The alternative dispute resolution is also best suited for the resolution of the planning law dispute since they are typically cheaper compared to when such an issue is brought to court. For example, when the matter is taken to court, an individual would be required to pay for the application of the case and also pay for the lawyers who will act as the representatives in the court (Lee, 2015). Unlike in the case of resolving the disputes in the court where there is a lot of stress often involved through the provision of particular evidence, the alternative dispute resolution is free of stress since it does not involve providing evidence and also undergoing a cross-examination exercise and this, therefore, makes it one of the best solutions for resolving the planning law dispute. The other reason for not agreeing to the mentioned statement above is because the alternative dispute resolution is typically flexible and this is because the processes can easily cope up with the various changes which could in the event of resolving the disputes. That is unlike when the dispute is presented in a court of law, there is no flexibility since the law has to be adhered to by the parties involved.

The other reason why the alternative dispute resolution would be suitable for resolving the planning law dispute is because it will enable the particular dispute to be resolved faster unlike when the matter is taken to the court where it could take several months and years. For instance, in a situation where the involved planning law dispute is complex, the court can take more than one year to make a conclusive decision on the matter which would make the whole process time consuming (Grenig, 2016).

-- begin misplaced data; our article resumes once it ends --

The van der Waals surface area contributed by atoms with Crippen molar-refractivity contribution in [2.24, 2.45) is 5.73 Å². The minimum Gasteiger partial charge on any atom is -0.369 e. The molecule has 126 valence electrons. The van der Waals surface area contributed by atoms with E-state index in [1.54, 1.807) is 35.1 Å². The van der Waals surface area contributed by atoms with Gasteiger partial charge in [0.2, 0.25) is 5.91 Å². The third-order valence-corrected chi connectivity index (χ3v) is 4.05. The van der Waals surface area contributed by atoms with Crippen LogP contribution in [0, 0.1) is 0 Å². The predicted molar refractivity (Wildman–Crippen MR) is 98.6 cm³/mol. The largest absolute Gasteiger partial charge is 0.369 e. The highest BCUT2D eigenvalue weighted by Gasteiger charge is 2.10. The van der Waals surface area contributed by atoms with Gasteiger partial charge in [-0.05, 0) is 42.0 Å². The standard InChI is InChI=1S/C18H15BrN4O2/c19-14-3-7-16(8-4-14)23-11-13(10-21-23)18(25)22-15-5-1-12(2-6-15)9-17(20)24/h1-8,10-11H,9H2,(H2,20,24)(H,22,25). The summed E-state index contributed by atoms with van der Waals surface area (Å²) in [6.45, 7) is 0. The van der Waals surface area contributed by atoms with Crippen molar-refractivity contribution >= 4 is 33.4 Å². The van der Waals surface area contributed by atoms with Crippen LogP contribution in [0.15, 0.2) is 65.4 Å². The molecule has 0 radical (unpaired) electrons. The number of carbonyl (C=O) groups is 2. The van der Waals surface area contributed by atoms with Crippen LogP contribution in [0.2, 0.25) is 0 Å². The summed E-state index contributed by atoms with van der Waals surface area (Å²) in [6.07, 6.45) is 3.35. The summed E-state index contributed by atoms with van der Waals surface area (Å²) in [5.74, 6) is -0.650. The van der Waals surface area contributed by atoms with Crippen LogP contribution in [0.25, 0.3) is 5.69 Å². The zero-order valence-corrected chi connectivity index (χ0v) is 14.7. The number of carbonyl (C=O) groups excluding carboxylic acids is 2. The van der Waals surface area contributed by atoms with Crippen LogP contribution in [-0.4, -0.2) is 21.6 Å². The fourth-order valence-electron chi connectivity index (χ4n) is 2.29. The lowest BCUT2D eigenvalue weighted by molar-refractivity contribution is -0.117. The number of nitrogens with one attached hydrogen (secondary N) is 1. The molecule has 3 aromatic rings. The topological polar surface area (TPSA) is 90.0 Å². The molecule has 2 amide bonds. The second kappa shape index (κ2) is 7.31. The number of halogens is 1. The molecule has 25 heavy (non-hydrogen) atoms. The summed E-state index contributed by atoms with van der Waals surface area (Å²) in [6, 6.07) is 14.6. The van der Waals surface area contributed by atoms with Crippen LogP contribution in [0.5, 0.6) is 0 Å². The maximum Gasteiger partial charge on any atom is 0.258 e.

The alternative dispute resolution can also be considered as one of the best means to resolve the planning law dispute because the processes will help settle the particular dispute in a manner which is private and confidential and this is to avoid any unnecessary commotions and chaos once a resolution has been arrived at by the concerned parties (Burand, 2015). Another reason why the alternative dispute resolution could be best suited for the resolution of the planning law dispute is because it will prevent the occurrence of any particular damage which might occur to the various parties in the process of resolving the particular dispute. The prevention of the damages will typically help build long term relationships among the existing parties in the dispute.

References
Blake, S. H., Browne, J., & Sime, S. (2016). A practical approach to alternative dispute resolution. Oxford University Press.

Burand, D. (2015). Resolving impact investment disputes: When doing good goes bad. Wash. UJL & Pol'y, 48, 55.

Folberg, J., Golann, D., Stipanowich, T. J., & Kloppenberg, L. A. (2016). Resolving disputes: Theory, practice, and law. Wolters Kluwer Law & Business.

Goldberg, S. B., Sander, F. E., Rogers, N. H., & Cole, S. R. (2014). Dispute resolution: Negotiation, mediation and other processes. Wolters Kluwer Law & Business.

Grenig, J. E. (2016). EVOLUTION OF THE ROLE OF ALTERNATIVE DISPUTE RESOLUTION IN RESOLVING EMPLOYMENT DISPUTES. Dispute Resolution Journal,71(2).

Lee, J. Y. (2015). Identifying Effective Dispute Resolution Mechanisms for Intellectual Property Disputes in the International Context. J. Arb. Stud., 25, 155.

Menkel-Meadow, C. J., Porter-Love, L., Kupfer-Schneider, A., & Moffitt, M. (2018). Dispute resolution: beyond the adversarial model. Aspen Publishers.

Singer, L. (2018). Settling disputes: Conflict resolution in business, families, and the legal system. Routledge.